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Trying to be a good Catholic – I did an experiment, here’s the results

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Follow the Star by MC via Flickr

Follow the Star by MC via Flickr

Ever since I converted to Catholicism back in 2001, I found it was a two-sided experience. I had been going through a challenging time after living in India for a couple of years. The West seemed strange, and I learned what they mean by the term, reverse culture shock.

Some people take their hard shell selves with them when they travel. And they return home as if they’d just watched a nice slide show. They know a little more about the world but remain fundamentally unchanged. Not so with me. I was going through a tremendous time of transition. So I was soaking up Indian ways – and vibes – more than most.

I was very open. This openness and sensitivity is a good thing. But I needed something to get me back to my truest self. My core.

Funnily enough, as a former Protestant who never went to church growing up, I found that Catholicism was the path that brought me back to myself. Not just to my Western ego. For me, that’s necessary but secondary. No, I mean my genuine, created self. The one who stands before God in humility and full realization of his human imperfection.

So all fine and dandy, right? I found my spiritual home after years of searching. And I didn’t have to travel miles and miles to exotic lands to feel well. Catholic churches are ubiquitous. In fact, where I live, I tend to rotate among seven, all within about 15 minutes of home. A taste of heaven in 15 minutes. Not bad.

So what’s the problem? Is there a problem?

Well, yes and no.

No, if I keep rotating and don’t get too invested in any single parish. Yes, if I try to be like regular churchgoers.

Image via Tumblr

Image via Tumblr

I’m sure a mean-spirited psychiatrist would have a field day with that. “He cannot settle down in any one parish. He needs to constantly escape to feel anonymous,” etc. etc.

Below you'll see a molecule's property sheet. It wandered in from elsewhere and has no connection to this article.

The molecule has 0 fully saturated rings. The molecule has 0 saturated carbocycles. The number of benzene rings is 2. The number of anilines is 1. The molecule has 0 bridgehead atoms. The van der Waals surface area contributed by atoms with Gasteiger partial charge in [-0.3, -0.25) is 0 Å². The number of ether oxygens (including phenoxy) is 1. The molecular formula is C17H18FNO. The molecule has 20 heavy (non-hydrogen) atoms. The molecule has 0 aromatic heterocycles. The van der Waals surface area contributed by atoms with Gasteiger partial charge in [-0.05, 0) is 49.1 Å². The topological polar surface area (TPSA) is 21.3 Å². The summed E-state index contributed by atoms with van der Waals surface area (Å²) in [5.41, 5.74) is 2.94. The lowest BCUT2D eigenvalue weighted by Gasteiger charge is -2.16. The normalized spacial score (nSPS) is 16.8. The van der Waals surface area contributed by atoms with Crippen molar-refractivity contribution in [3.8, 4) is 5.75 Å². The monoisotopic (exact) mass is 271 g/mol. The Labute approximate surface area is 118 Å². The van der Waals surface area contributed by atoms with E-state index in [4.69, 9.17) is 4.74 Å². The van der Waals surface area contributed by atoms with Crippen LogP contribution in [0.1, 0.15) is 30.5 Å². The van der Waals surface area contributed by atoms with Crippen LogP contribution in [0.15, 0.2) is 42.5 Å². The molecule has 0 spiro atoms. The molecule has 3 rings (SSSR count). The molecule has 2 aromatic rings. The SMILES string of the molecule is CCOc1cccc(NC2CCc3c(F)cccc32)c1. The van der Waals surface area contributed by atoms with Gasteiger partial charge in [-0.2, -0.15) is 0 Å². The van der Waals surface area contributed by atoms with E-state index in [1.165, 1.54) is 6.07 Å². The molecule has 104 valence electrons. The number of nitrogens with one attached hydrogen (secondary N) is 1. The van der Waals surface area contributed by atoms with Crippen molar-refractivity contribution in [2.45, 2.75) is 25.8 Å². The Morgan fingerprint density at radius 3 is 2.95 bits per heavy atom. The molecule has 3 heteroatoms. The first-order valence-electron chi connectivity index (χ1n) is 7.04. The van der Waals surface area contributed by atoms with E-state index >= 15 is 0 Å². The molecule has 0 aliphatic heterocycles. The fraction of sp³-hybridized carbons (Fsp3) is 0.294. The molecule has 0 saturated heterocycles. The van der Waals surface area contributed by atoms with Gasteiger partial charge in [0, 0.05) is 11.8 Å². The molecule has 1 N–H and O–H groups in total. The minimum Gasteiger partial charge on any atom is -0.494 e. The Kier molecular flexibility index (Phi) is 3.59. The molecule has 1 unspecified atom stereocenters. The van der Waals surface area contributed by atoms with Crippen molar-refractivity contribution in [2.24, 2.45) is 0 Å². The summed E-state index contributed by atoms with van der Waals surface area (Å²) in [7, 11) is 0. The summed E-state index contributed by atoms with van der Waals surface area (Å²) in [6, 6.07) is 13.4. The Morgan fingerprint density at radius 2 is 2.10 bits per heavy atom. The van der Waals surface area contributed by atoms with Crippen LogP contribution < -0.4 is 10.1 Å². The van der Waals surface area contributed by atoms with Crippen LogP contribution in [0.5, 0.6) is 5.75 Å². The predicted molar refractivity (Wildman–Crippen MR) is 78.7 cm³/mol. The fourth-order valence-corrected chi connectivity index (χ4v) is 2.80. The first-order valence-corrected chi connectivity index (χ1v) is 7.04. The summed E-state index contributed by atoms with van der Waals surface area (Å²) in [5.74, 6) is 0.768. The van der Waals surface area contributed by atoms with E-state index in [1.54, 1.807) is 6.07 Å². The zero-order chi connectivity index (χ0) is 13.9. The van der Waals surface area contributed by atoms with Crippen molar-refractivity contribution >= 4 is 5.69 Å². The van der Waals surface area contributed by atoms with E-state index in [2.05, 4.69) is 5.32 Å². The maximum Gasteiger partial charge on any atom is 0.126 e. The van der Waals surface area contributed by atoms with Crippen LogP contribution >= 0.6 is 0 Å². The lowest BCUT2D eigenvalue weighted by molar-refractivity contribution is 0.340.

But it’s really not that simple. And I think some people just don’t get why I have to do Catholicism my own way.

It gets back to my sensitivity. In any parish there is good and not so good. There are nice and not so nice people. There are priests who seem en route to heaven and others who might be in for a rude surprise when they die.

And I tend to sense vibes from all of this. Not just the heavenly graces, but also the very real human stuff. It’s always a balancing act. If I frequent one parish too often, there’s a kind of build up of the same stuff. It’s like watching the same movie over and over again. But worse, you’re also picking up the same vibes ad nauseam.

So I rotate.

Sometimes I grow disenchanted or fatigued by the overall Catholic scene. Several times I’ve tried just staying away. But after a week or two, I’m always happy to get back.

It’s a funny thing, similar to a plant needing water, but not too much water. Too much and the plant drowns, just as being dehydrated can kill too. And if you always draw your water from the same well, the same assortment of trace pollutants could build up. So it’s better to draw your water from different wells.

Splash by MC via Flickr

Splash by HC via Flickr

Today I’m feeling slightly over-watered, so to speak, by the same type of water. Last week I did a little experiment. I went to the same parish every day. There were nice things, nice people and nice conversations. But toward the end of the week, the buildup was happening again. The same old vibes, the same old stuff. And the same texture of the Holy Spirit (for me, each parish differs that way too).

I don’t really know why I’m sharing this publicly. For years I’ve kept my private experience to myself or only shared with my intimate friends. But today I confess: I can’t be a perfectly conventional Catholic but at the same time, I can’t be without Catholicism.

Perhaps some of you can relate in your own way, in your own circles.

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Author: Earthpages.ca

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